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Re: NSV stars in DS23




--- aah@nofs.navy.mil wrote:
> One thing that people should realize (I know it is
> obvious, but
> perhaps not to novice variable star researchers) is
> that the
> NSV etc. lists are *suspected* variables.  In many,
> many cases,
> the star is later found to be constant.  
> So be careful what you do with such matches.  Just
> as for the GCVS,
> many of these have poor coordinates, and you have to
> match magnitudes
> and colors as well.  Unlike GCVS, you don't have
> known variability
> and period to key in on.
> Arne
> 
I completely agree.  The lists I gave are working
lists of possible identifications.  Ideally
identification charts (if they exist) of the stars
should be compared with the TASS field, or at least
the precision of the positions in the original paper
should be checked, even for the zero distance cases.

I checked the AAVSO chart of WX CMi.  The position
given in the latest electronic version of the GCVS
agrees with TASS star 58058 (V=11.23 on DS23), so that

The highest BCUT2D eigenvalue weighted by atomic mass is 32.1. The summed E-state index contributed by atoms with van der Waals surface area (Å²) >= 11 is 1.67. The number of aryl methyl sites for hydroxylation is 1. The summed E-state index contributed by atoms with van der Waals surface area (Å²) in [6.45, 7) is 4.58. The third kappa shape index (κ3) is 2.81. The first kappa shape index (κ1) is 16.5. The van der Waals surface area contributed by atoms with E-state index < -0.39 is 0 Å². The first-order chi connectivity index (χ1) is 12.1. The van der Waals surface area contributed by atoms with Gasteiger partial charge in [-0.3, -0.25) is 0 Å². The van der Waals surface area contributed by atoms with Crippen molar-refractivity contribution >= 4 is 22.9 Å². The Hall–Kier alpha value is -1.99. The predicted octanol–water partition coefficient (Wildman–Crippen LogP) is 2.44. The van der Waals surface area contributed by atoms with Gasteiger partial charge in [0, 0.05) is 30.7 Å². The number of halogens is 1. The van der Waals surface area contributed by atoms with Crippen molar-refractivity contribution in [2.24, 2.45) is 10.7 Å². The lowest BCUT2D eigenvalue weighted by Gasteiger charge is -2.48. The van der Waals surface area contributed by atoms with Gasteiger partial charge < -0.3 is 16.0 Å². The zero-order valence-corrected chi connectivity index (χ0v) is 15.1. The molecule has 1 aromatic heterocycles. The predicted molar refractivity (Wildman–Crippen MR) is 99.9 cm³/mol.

WX CMi appeared to be near maximum at the time the
AAVSO predicted a minimum.  Comparing the chart, it
appears that the GCVS position (and that of TASS star
58058) corresponds to the comparison star 110 on the
AAVSO chart.  The GCVS position is therefore 2.5' off
the real one.  So part of the mystery is solved. 
Surprisingly, my printed edition of the GCVS from 1985
does give the correct position (as does e.g. Guide7).
Some other comparison stars on the AAVSO chart:
102 = TASS 57416 10.22V
94 = TASS 57858 9.37V
92 = TASS 58262 9.45V
85 = TASS 58283 8.97V	

I also found a recent eclipse timing of VX Mon in IBVS
5287.  With the given O-C, there was no eclipse at the
time of the TASS observations.  
This leaves still the case of RY CMi to be solved.

Patrick




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